Gary O'Donovan: When we think we are all done, Dominic will get more out of us

August 11th, 2021 4:10 PM

By Kieran McCarthy

Dominic Casey is the man behind the unprecedented success for Irish lightweight rowing from 2016 to present day.

Share this article

GARY O’Donovan, like the rest of us, is still trying to figure out what makes Dominic Casey such a force of nature in the world of rowing.

Coach Casey guarantees success and glory – just look at the evidence. He has helped Skibbereen Rowing Club become the country’s most successful rowing club and they have won more national titles (181) than any other club.

The Aughadown man has transferred that success to the international scene and the recent returns are, quite simply, phenomenal. Since 2016 he has helped mastermind Irish lightweight rowers – well, Skibb rowers, really – winning historic Olympic gold and silver medals, as well as numerous World and European titles, and a splash of Rowing World Cup medals as well.

Under Casey’s watchful eye, Paul O’Donovan and Fintan McCarthy have won Olympic gold, Gary O’Donovan has won Olympic silver and all three have won World lightweight double gold. Paul has won two World titles in the lightweight single as well. Mark O’Donovan and Shane O’Driscoll, two more mighty Skibb men, were crowned World and European champions in the lightweight pair in 2017. Denise Walsh won European silver in the lightweight single in 2017. Aoife Casey and Margaret Cremen, in the lightweight women’s double, qualified for the Tokyo Games and finished eighth.

Coach Casey, crowned World Rowing Coach of the Year in 2018, has a stacked CV – but why is he so successful?


Gary O’Donovan, who has enjoyed incredible success with Casey as his coach, has his own theories which he shared during a Q&A session at Spearline on Monday when Skibbereen Rowing Club held a welcome home reception for all its Olympians.

‘I have been trying to figure this one out myself for a while. I think it helps that he is insane and I think it helps that he drives us insane,’ Gary laughs, ‘and that really helps in rowing, being insane and crazy. We’ve all got on well with that mentality.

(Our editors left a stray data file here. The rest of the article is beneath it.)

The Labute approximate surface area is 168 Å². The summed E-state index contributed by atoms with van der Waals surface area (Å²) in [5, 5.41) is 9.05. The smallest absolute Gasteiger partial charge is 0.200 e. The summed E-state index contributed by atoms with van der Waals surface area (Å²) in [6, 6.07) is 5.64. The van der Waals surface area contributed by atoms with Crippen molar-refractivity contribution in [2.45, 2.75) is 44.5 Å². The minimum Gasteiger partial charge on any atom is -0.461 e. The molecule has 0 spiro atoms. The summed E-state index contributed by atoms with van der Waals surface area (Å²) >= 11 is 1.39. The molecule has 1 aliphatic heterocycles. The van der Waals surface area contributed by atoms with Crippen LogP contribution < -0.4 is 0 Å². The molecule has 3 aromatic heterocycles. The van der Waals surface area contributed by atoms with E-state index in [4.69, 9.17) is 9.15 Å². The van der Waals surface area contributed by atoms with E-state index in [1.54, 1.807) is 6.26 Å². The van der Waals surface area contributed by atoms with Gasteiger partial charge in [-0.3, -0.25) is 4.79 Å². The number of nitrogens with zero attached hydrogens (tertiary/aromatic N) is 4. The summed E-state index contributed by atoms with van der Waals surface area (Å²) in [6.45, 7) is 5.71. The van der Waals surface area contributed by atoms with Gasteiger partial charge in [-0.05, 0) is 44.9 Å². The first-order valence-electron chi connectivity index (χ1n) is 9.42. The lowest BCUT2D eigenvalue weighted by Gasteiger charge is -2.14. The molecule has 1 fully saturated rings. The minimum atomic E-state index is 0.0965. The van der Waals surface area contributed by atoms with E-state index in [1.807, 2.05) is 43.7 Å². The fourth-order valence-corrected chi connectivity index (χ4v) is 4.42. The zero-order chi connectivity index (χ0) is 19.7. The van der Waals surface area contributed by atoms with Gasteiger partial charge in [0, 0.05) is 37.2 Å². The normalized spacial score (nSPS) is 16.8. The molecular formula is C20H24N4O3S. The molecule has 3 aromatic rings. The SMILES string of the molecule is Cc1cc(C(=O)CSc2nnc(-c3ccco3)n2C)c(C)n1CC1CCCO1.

‘I really have been trying to figure this out and when I was reading Mark O’Donovan’s article in The Southern Star, when he mentioned that Shane (O’Driscoll) and himself couldn’t do anymore training at a camp, they said

they couldn’t do anymore but Dominic made them go training again. It’s interesting that whenever you talk to someone around the area or someone involved in the rowing club, usually they are giving out about Dominic, complaining and they’re not happy with him over something or another.

‘Like that, the first reaction of the lads when Dominic asked them to go out and do that last session was to complain, “are you mad, man?” “We can’t”, “are you nuts?”

‘I can guarantee that with everyone in this room, at one point or another Dominic has made them do something they didn’t think they could do.’

Gary O'Donovan was a reserve for the Irish lightweight men's double at the Olympics.


One story springs to mind for Gary.

‘Shane O’Driscoll’s brother is an engineer up in Ringaskiddy, he had a job one Saturday of bringing a massive cruiser into the harbour,’ Gary explains.

‘The Skibbereen Regatta was on the same day and Shane came in saying, “Jesus, Dominic won’t leave Kevin alone, but he can’t leave the harbour, he has to bring in this ship”. You see, Dominic wanted Kevin to work at the regatta on the Saturday. Shane was telling me that Kevin can’t come in, but the whole thing went over my head until I saw Kevin up at the start line, marshalling boats around at 10 in the morning when I was having my first race!

‘I went up for my third race of the day at six in the evening and Kevin was still there, marshalling boats! You could only imagine that the cruise ship was stuck outside!

‘That’s the thing, Dominic gets the best out of people, he gets people to do things that they don’t think they can do. He does that with the athletes and he can get the most out of us. When we think we are all done, he will get more out of us. And he will get that out of the people around us because we need people to help us.

‘We need the sports scientists, we need all the resources that Sport Ireland can give us, we need the help of the people of the rowing club, we need the help of the people of the community, even if it is just little things like the people who make the soup for us in the tent at the Cork Regatta. We come in, it’s freezing cold, pissing rain, after two races and all we want is to be warm and there is warm soup there – and Dominic got that for us. Someway indirectly he got someone to do that and that helps us and that helps all the young athletes.

‘It’s everybody around us getting the best out of themselves and Dominic encourages that. Through that we can encourage each other to get the best out of ourselves. It’s open, honest, let’s get the most out of each other for everyone’s benefit.

‘I don’t think there is a magic recipe but I do think that is part of the concoction, that everybody is a part of it and Dominic gets everyone involved.’

Share this article

Related content